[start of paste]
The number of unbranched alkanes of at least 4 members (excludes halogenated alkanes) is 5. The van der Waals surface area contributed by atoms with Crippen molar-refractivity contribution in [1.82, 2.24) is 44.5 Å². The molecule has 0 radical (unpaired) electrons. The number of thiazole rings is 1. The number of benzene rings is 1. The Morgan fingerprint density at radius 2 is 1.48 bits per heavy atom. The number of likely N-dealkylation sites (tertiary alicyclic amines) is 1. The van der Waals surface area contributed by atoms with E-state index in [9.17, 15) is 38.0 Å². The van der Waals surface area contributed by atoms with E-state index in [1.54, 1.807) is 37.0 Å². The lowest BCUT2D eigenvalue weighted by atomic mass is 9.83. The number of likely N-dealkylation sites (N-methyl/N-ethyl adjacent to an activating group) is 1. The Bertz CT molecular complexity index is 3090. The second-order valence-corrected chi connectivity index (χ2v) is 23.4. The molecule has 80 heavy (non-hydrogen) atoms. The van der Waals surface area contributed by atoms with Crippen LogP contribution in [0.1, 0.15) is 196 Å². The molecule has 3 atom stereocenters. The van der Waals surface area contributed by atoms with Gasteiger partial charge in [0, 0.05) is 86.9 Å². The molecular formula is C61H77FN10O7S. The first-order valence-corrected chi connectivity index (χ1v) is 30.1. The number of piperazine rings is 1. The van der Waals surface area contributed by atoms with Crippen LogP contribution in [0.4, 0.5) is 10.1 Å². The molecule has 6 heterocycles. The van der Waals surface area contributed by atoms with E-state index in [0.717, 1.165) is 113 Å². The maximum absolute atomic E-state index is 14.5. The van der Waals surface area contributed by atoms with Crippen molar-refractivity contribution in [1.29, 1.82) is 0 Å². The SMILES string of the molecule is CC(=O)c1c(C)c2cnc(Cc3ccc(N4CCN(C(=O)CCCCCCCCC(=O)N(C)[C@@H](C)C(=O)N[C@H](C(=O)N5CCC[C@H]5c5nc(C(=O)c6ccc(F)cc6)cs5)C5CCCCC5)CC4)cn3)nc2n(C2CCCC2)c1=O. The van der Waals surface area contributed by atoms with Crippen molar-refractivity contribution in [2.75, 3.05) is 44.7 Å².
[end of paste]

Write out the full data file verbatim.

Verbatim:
The number of unbranched alkanes of at least 4 members (excludes halogenated alkanes) is 5. The van der Waals surface area contributed by atoms with Crippen molar-refractivity contribution in [1.82, 2.24) is 44.5 Å². The molecule has 0 radical (unpaired) electrons. The number of thiazole rings is 1. The number of benzene rings is 1. The Morgan fingerprint density at radius 2 is 1.48 bits per heavy atom. The number of likely N-dealkylation sites (tertiary alicyclic amines) is 1. The van der Waals surface area contributed by atoms with E-state index in [9.17, 15) is 38.0 Å². The van der Waals surface area contributed by atoms with E-state index in [1.54, 1.807) is 37.0 Å². The lowest BCUT2D eigenvalue weighted by atomic mass is 9.83. The number of likely N-dealkylation sites (N-methyl/N-ethyl adjacent to an activating group) is 1. The Bertz CT molecular complexity index is 3090. The second-order valence-corrected chi connectivity index (χ2v) is 23.4. The molecule has 80 heavy (non-hydrogen) atoms. The van der Waals surface area contributed by atoms with Crippen LogP contribution in [0.1, 0.15) is 196 Å². The molecule has 3 atom stereocenters. The van der Waals surface area contributed by atoms with Gasteiger partial charge in [0, 0.05) is 86.9 Å². The molecular formula is C61H77FN10O7S. The first-order valence-corrected chi connectivity index (χ1v) is 30.1. The number of piperazine rings is 1. The van der Waals surface area contributed by atoms with Crippen LogP contribution in [0.4, 0.5) is 10.1 Å². The molecule has 6 heterocycles. The van der Waals surface area contributed by atoms with E-state index in [0.717, 1.165) is 113 Å². The maximum absolute atomic E-state index is 14.5. The van der Waals surface area contributed by atoms with Crippen molar-refractivity contribution in [1.29, 1.82) is 0 Å². The SMILES string of the molecule is CC(=O)c1c(C)c2cnc(Cc3ccc(N4CCN(C(=O)CCCCCCCCC(=O)N(C)[C@@H](C)C(=O)N[C@H](C(=O)N5CCC[C@H]5c5nc(C(=O)c6ccc(F)cc6)cs5)C5CCCCC5)CC4)cn3)nc2n(C2CCCC2)c1=O. The van der Waals surface area contributed by atoms with Crippen molar-refractivity contribution in [2.75, 3.05) is 44.7 Å².